Fast and furious

When J gave me tickets to a half-dozen New England Revolution games last Valentine’s Day, neither one of us were soccer fans. We knew only the most boneheaded basics of the game: namely, that you try to kick the ball into the other team’s goal. But everything else was new to us. Over the course of those half-dozen games, we acquired a working knowledge of how soccer works. We figured out, for instance, that the game clock runs up rather than down, a mysterious thing called “stoppage time” takes the place of time-outs, and red and yellow cards serve the same purpose as do penalty flags in football. Although we’d heard folks refer to all of these (and other) aspects of the game, we didn’t really “get” any of them until we sat through a few games, watched what the players were doing, and cheered or booed when the folks around us did.

Matt Reis gets his kicks

J and I learned the rudimentary rules of soccer, in other words, by immersion: we went to games, lived by the philosophy of “when in Rome, cheer like the Romans,” and took care to eavesdrop when fans around us explained the game to their newbie friends. (Thank goodness, for instance, for two separate Irishmen who sat behind us, accompanied by American friends, and provided meticulous play-by-play commentary during several of our first games.) We approached soccer games as an anthropologist might: not as a set of rules to be memorized but as a social phenomenon to be observed. At any given sporting event, there’s the stuff that happens on the playing field and the stuff that happens in the stands, and if you really want to understand a given game, you need to watch both. Soccer (not unlike football, baseball, basketball, or hockey) involves much more than a bunch of players working up a sweat trying to score goals, runs, or baskets. Soccer (not unlike football, baseball, basketball, or hockey) is a social phenomenon–a kind of delicate dance–whereby you declare your allegiance to one set of partners and engage in a friendly fight against those identifying with another. The point of any game is as much that act of allegiance as it is whether your team “wins.”

Fancy footwork

This is why J, who grew up in Pittsburgh, doesn’t necessarily care whether the Steelers win the Super Bowl today. Although he’s not antagonistic towards Pittsburgh teams, he’s lived in Boston for more than a decade and thus roots for New England sports teams now. When in Rome, cheer as the Romans do: when we watched the New England Revolution play the Columbus Crew, for instance, I rooted for New England even though I was born and raised in Columbus. All else being equal, you should dance with who brought you, but if you aren’t with the one you love, love the one you’re with. Cheesy cliches aside, J and enjoyed attending last year’s Revolution games as a way of supporting a local team even if we weren’t exactly experts when it came to the sport they were playing. Regional team allegiance came first, and understanding the subtleties of the sport gradually followed. There is, after all, a certain excitement in figuring out the language and customs of a strange-to-you sport as you go along.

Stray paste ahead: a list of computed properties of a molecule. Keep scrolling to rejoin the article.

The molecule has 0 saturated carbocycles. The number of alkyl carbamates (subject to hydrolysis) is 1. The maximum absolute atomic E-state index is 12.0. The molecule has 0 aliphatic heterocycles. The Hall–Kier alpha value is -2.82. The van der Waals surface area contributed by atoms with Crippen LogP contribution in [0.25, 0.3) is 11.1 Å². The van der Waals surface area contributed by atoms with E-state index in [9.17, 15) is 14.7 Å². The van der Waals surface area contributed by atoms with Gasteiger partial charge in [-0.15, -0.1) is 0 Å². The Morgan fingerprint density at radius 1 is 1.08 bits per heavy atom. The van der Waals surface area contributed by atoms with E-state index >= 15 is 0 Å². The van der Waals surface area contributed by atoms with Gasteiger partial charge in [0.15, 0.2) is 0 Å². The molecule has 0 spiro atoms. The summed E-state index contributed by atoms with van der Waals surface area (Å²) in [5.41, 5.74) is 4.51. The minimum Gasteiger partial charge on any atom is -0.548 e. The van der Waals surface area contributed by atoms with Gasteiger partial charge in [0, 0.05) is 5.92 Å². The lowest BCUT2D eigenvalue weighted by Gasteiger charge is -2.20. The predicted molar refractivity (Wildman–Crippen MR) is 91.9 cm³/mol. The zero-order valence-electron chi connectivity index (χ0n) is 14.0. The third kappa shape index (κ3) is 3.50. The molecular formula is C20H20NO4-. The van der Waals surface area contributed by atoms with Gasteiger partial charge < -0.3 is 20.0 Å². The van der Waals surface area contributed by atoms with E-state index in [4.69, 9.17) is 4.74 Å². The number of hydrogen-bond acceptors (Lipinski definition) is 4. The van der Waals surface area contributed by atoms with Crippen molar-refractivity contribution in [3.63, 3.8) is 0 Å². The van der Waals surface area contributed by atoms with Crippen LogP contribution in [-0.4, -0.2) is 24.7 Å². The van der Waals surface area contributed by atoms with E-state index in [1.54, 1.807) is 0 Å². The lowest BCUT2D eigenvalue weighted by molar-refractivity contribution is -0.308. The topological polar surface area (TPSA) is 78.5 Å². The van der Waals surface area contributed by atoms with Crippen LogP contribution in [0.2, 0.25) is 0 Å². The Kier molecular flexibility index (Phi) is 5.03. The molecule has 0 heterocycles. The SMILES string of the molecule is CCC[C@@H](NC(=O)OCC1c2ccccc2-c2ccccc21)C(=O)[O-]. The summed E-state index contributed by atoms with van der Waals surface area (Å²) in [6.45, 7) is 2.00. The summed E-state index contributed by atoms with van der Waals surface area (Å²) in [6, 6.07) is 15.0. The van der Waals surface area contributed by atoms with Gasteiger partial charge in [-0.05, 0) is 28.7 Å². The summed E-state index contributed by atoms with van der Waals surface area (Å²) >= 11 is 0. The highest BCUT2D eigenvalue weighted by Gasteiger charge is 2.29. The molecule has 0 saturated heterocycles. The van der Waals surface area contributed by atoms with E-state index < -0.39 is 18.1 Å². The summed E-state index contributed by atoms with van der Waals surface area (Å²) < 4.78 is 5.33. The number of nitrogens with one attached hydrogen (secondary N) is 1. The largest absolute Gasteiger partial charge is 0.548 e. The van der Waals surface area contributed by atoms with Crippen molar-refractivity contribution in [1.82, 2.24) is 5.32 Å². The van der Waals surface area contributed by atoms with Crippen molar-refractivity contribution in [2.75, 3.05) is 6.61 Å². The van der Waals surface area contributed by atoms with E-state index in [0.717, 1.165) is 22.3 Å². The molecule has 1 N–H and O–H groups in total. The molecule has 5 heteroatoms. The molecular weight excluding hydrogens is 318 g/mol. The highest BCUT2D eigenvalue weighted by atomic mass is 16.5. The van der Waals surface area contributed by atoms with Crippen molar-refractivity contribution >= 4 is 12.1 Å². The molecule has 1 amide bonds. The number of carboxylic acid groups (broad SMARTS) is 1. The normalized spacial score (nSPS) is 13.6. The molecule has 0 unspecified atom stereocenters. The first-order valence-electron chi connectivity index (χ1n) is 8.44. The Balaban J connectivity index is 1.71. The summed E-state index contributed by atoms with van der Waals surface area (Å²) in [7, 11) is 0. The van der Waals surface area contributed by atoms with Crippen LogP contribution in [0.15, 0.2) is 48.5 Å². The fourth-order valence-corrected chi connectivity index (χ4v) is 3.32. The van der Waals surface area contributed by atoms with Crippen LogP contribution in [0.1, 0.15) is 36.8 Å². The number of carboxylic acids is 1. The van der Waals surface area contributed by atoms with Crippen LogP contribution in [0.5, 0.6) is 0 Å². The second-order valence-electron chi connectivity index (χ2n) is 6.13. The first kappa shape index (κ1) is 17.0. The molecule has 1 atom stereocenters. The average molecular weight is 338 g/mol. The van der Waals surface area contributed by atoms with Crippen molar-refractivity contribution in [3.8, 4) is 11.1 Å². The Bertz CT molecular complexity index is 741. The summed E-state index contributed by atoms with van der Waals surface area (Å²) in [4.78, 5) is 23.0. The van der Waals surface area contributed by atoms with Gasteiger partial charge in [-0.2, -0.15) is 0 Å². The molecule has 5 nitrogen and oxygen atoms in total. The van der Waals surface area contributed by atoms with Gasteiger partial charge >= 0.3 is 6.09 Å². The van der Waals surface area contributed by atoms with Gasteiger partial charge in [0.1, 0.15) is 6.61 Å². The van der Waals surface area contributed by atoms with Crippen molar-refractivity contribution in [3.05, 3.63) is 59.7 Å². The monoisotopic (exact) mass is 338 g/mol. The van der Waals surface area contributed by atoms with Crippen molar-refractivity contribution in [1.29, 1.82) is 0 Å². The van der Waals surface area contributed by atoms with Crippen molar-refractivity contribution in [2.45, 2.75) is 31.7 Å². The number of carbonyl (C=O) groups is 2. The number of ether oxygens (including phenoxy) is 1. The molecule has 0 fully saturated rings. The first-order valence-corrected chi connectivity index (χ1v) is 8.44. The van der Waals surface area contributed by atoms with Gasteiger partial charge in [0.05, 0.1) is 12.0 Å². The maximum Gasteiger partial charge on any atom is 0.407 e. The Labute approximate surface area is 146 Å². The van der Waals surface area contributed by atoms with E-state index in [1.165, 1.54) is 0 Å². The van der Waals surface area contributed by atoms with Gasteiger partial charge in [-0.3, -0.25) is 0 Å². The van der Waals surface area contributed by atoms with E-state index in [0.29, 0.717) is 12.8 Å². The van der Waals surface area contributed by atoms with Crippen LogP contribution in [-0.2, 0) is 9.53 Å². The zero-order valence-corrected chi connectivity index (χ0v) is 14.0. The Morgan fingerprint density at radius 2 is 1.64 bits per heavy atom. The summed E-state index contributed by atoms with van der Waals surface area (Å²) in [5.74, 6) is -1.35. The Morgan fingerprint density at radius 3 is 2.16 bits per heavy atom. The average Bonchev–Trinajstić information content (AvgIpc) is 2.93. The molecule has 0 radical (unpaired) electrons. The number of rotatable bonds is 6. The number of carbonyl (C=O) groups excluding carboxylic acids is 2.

Edging toward the goal

So when our friendly New England Revolution salesperson asked if we wanted to buy a multi-game ticket package for the 2009 season, we said we did…and this week, after learning that this year’s Revolution schedule is stacked with weekend home games, we decided to upgrade our multi-game package to a full set of season tickets. That means J and I will be attending 15 New England Revolution soccer games at Gillette Stadium this summer, along with an additional handful of special events (schedule to-be-determined) over the course of the season. Fifteen-plus soccer games means J and I will have that many more chances to improve our soccer fluency, and it means we’ll see all the spectacles worth blogging about, including the game when David Beckham comes to town. J and I might be soccer newbies, but even we know a superstar when we see one.

Beckham, etc

Apart from that last photo from last August’s game against the LA Galaxy, the other photos illustrating today’s post come from Revolution victories over the Houston Dynamo last March and Toronto FC last June. At this point, I’m itching to see green turf, even if it’s artificial.

Si se puede

I hope this isn’t an omen of Barack Obama’s presidential hopes, but at Saturday night’s New England Revolution home opener, the soccer-loving contingent of Texans for Obama (clad in the stands in blaze orange) had their Si se puede/Yes we can optimism dashed by the Revs, who beat the Houston Dynamo 3-0. So much for the Audacity of Hope, at least if you’re a Texas soccer fan.

I already voted for Obama

Click here for more images from Saturday night’s soccer game. Lest today’s post be interpreted as a dig against Obama, the picture at right, snapped in the aftermath of the New Hampshire primary in January, accurately describes my political allegiances then and now.